I was on acid and I looked at the trees and I realized that they all came to points, and the little branches came to points, and the houses came to points. I thought, ‘Oh! Everything has a point, and if it doesn’t, then there’s a point to it.’ —Harry Nilsson
At Kavi Gupta’s Elizabeth Street location, Tony Tasset has wallpapered the large warehouse space with 66 arrow paintings. The paintings, which feature pairs of arrows (one pointing up, the other pointing down), create a multicolored mosaic of seemingly endless permutations, each complicating the expanded illusion of flatness and depth.
Accompanying the kaleidoscope of flat geometric shapes are two arrow sculptures—shiny, pristine objects, meant to be admired. One sculpture at the entrance to the gallery reaches just below the knee, offering an endearing preview of what’s around the corner. The other, peeking out from a room beyond the main gallery, stands five feet tall. Matching the paintings, the sculptures are similar in shape to one another; Tasset simply scaled them up and down and added different colors (lime green, pale pink, sky blue) to each plane.
But what is an arrow without its context? Is Tasset referring to the trending arrow from sites like Facebook and Buzzfeed? Are we meant to interpret the pairs as a critique of our attention to the fluctuations of the Dow Jones? Is he evoking direction in any sense? The exhibition offers up every possible interpretation of the arrow, but renders them meaningless in the process. Without a context, Tasset’s arrow is self-referential, constantly pointing to the act of pointing.
The exhibition’s cute title, Me And My Arrow, is an ode to pop singer-songwriter Harry Nilsson’s 1971 song of the same name. Nilsson composed the tune as part of his musical fable, The Point!, which tells the strange story of a boy with a rounded head struggling to survive in a world of pointed heads. The use of Nilsson’s song reveals Tasset’s own interest in the ability of language play and paradox to construct meaning. For both artists, pointlessness is part of the point.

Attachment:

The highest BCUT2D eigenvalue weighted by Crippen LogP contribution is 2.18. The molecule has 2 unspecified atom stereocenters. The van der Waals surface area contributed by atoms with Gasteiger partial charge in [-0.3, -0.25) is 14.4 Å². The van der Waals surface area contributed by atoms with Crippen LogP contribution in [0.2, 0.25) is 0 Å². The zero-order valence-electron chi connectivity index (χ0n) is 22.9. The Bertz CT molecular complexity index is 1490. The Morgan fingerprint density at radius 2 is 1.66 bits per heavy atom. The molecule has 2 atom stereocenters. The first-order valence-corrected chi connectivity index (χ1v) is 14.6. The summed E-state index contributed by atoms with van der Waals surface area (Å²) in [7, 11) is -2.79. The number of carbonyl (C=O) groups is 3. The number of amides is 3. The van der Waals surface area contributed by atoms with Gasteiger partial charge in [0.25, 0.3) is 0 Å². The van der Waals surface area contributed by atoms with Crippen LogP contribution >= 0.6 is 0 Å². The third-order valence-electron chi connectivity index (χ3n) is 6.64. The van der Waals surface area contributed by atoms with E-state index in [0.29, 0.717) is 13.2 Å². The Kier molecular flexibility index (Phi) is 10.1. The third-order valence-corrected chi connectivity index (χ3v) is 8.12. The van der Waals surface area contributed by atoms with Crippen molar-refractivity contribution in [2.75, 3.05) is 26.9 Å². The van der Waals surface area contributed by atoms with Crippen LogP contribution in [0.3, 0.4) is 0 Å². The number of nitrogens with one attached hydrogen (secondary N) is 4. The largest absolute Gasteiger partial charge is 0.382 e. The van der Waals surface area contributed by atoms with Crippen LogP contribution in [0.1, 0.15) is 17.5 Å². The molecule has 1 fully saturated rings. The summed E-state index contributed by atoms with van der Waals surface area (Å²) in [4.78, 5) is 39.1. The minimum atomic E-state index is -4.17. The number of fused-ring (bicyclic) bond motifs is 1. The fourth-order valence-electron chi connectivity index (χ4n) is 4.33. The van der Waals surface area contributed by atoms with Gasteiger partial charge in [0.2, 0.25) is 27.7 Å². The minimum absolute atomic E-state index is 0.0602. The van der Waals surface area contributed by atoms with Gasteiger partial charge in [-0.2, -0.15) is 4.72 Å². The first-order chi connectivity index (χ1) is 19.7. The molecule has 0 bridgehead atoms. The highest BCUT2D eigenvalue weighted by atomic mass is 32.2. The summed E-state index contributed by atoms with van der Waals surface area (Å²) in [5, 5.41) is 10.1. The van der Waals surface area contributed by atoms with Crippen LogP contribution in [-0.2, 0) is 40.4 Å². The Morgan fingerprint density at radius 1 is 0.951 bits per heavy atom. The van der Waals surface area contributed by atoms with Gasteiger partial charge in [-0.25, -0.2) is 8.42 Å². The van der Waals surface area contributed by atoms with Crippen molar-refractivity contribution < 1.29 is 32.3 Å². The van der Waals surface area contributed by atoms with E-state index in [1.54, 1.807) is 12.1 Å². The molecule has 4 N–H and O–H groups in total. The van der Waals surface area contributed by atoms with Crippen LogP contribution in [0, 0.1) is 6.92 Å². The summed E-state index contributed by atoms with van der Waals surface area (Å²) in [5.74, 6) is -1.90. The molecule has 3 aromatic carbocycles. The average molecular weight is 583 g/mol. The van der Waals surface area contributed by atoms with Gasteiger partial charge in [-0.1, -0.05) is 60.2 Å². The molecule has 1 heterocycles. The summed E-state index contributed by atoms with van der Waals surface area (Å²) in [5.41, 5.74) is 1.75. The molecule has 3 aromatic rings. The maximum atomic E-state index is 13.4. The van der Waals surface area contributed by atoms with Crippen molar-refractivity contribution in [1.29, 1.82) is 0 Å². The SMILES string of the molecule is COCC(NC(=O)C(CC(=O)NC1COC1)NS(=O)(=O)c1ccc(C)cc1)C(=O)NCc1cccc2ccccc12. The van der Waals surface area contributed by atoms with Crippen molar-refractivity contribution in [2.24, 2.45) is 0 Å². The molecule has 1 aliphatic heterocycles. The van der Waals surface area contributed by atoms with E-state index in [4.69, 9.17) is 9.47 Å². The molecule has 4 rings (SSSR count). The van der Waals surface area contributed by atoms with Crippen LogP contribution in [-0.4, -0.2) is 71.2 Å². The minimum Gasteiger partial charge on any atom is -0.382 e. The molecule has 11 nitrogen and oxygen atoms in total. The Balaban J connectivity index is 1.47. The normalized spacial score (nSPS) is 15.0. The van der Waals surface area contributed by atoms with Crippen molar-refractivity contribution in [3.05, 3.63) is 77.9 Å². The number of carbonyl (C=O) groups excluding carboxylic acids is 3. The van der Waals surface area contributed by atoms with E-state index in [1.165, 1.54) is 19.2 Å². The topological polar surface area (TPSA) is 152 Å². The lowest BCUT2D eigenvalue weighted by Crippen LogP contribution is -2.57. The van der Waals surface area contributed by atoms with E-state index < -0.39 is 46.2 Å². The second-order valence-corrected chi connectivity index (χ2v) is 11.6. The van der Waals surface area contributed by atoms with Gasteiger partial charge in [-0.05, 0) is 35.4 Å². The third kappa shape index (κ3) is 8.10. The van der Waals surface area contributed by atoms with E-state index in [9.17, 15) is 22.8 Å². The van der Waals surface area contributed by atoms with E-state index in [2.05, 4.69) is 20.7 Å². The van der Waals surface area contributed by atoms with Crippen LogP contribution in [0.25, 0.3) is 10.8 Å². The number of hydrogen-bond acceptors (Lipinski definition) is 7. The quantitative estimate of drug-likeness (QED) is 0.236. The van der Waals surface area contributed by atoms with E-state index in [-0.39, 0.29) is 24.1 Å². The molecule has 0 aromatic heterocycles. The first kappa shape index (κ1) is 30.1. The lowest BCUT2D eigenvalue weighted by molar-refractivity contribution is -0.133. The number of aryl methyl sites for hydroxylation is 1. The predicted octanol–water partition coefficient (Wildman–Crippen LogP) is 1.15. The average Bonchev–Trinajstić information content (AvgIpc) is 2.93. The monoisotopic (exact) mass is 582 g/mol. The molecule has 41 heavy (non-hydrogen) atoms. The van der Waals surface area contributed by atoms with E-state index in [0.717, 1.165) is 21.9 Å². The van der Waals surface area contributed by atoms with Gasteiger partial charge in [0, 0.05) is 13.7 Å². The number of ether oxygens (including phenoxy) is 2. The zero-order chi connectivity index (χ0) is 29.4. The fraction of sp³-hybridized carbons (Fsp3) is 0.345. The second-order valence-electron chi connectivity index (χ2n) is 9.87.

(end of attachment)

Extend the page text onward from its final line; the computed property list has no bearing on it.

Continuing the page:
Like any good Pop artist, Tasset invokes the tropes of mass production while maintaining the idiosyncrasies of the handmade. His oil-on-aluminum paintings, for example, have a glossy sheen that reflects the viewer’s image. Tasset’s ordered brushstrokes are apparent in each geometric section of the painting with imperfections in the paint pointing back to the artist’s hand.
The repetition of a banal subject calls to mind Andy Warhol’s Shadows series, in which Warhol took a seemingly insignificant photograph of a shadow in his studio, enlarged it, and then silkscreened the image onto 102 canvases. However, the Shadows paintings are exhibited as a single work, while Tasset’s arrow paintings are discrete objects, sold individually. Tasset is less interested in exploding one instant across an entire gallery than he is in creating an impressive set of modular paintings. Each of the 66 paintings has a unique color scheme, suggesting that they could continue to be produced ad infinitum.
Both the paintings and the sculptures are sleek, desirable objects. The smooth arrow sculptures suggest the same devotion to surface that one finds in the work of the Los Angeles Finish Fetish artists from 1960s and 70s. With this aesthetic in mind, Tasset’s arrows coolly flirt with their status as corporate art intended to line the walls of executive boardrooms and the lobbies of Fortune-500 companies. They simultaneously demonstrate their position as unique objects and their conformity to the larger art market. Tasset playfully imitates the marketing practices of today by making a calculated effort to stay on trend while offering up an array of options for purchase. The arrow has a referent after all: it’s pointing to the buyer.
Alison Reilly is a Chicago-based writer and curator. She is currently the Managing Editor of Chicago Gallery News.